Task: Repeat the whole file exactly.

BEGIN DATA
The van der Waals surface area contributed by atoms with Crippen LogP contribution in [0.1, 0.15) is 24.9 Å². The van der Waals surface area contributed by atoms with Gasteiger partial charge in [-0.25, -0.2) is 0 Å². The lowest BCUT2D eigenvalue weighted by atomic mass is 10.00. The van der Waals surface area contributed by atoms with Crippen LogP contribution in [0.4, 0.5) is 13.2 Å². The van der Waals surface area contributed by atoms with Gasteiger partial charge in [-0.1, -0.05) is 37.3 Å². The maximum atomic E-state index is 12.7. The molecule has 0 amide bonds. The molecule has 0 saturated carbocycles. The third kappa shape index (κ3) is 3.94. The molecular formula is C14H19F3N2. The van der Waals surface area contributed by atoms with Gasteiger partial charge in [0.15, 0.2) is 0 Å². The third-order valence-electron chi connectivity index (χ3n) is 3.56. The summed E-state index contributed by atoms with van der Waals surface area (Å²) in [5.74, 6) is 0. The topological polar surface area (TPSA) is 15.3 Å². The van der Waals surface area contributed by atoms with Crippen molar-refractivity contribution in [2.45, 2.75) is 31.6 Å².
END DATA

The van der Waals surface area contributed by atoms with Crippen LogP contribution in [0.1, 0.15) is 24.9 Å². The van der Waals surface area contributed by atoms with Gasteiger partial charge in [-0.25, -0.2) is 0 Å². The lowest BCUT2D eigenvalue weighted by atomic mass is 10.00. The van der Waals surface area contributed by atoms with Crippen LogP contribution in [0.4, 0.5) is 13.2 Å². The van der Waals surface area contributed by atoms with Gasteiger partial charge in [-0.1, -0.05) is 37.3 Å². The maximum atomic E-state index is 12.7. The molecule has 0 amide bonds. The molecule has 0 saturated carbocycles. The third kappa shape index (κ3) is 3.94. The molecular formula is C14H19F3N2. The van der Waals surface area contributed by atoms with Gasteiger partial charge in [0.15, 0.2) is 0 Å². The third-order valence-electron chi connectivity index (χ3n) is 3.56. The summed E-state index contributed by atoms with van der Waals surface area (Å²) in [5.74, 6) is 0. The topological polar surface area (TPSA) is 15.3 Å². The van der Waals surface area contributed by atoms with Crippen molar-refractivity contribution in [2.45, 2.75) is 31.6 Å².